Remember the Tiny House craze? Well, it’s still a thing here in Portland. In fact the city has the first Tiny House Hotel in the entire United States located in Portland’s eclectic Alberta arts district. Visitors can choose to stay in one of six different themed tiny houses each adorned with a cute name such as The Caboose, The Tandem, Skyline, Pacifica and more. Each tiny home comes fully furnished and provides a unique experience from the traditional hotel. The six tiny homes circulate around a central fire pit accompanied by Adirondack chairs. But if you feel like being more active, join other guests for a game of ping-pong or roast your own marshmallows for s’mores that are provided for free. Vegan? Fear not, vegan marshmallows, organic graham crackers, including a gluten-free option, and fair trade chocolate are available.
Caravan: The Tiny House Hotel opened for business back in the summer of 2013. The site was originally used as a lot for repossessed cars before becoming the hippest place to stay in all of Portland. Owned and operated by partners Deb Delman and Kol Peterson, this vision of a tiny home hotel had been in the works for years prior to its inception. But after a lot of paperwork and red tape to cross with city officials the tiny house hotel became a reality and the result has been positive. Tours are now offered for $10 and tickets can be purchased directly on their website.
10. PDX Carpet – Snap a photo on the famous Portland International Carpet.
Portland International Airport’s carpet is kind of a big deal. You may be asking yourself if you just read that right. The answer is yes you did. The PDX carpet is a hometown celebrity. For years locals have jokingly mocked the PDX carpet for its outdated teal colored design. But over the years with the help of social media travelers started to snap photos of their feet atop the 80s carpet design and a cult following ensued, making the Portland carpet a “thing”.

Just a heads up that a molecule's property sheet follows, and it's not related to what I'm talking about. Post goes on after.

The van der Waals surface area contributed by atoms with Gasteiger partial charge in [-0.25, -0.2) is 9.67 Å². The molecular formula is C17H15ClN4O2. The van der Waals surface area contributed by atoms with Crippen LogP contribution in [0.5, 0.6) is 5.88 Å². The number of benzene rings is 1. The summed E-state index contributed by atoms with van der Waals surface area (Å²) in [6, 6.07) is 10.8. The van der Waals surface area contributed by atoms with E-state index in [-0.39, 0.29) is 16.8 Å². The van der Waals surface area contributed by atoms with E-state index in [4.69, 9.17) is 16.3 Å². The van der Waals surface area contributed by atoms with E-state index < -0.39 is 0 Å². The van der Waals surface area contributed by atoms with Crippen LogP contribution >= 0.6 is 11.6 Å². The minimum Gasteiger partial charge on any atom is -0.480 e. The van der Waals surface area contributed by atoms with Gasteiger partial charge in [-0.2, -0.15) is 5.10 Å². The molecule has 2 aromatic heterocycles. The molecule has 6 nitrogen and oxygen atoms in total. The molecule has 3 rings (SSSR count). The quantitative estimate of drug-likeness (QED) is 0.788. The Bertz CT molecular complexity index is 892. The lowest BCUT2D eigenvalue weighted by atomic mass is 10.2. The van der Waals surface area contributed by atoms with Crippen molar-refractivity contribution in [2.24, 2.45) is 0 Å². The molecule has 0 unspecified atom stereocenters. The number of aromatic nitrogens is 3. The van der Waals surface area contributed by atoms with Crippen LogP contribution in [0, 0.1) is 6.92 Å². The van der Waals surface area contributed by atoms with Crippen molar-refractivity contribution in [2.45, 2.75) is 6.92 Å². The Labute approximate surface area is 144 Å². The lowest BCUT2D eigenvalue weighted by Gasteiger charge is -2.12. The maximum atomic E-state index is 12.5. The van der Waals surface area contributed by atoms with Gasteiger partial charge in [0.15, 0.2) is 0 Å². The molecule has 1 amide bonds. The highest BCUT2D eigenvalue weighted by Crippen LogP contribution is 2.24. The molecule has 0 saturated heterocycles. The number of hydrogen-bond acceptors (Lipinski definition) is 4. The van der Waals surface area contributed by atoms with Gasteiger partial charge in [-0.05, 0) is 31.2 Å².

In 2013 the Port of Portland announced that the quirky carpet would be getting replaced with a new pattern and suddenly locals were saddened that their beloved carpet would be gone forever. It created a minor frenzy. People started buying up swatches of the old carpet to put in frames for a keepsake, beers were named in its honor, such as the IPA from Rogue Ales, people were getting tattoos of the carpet and the carpet even rolled up to resemble a carpet creature with a hat and fake eyes and served as the Grand Marshal of the Portland Starlight Parade.
Today, even though the 1980s carpet is a thing of the past people can still honor the old design with a plethora of merchandise from socks, T-shirts and even dog collars and dog leashes! People are starting to embrace the newer carpet and are still taking feet selfies and posting #pdxcarpet on Instagram and Twitter for all to see.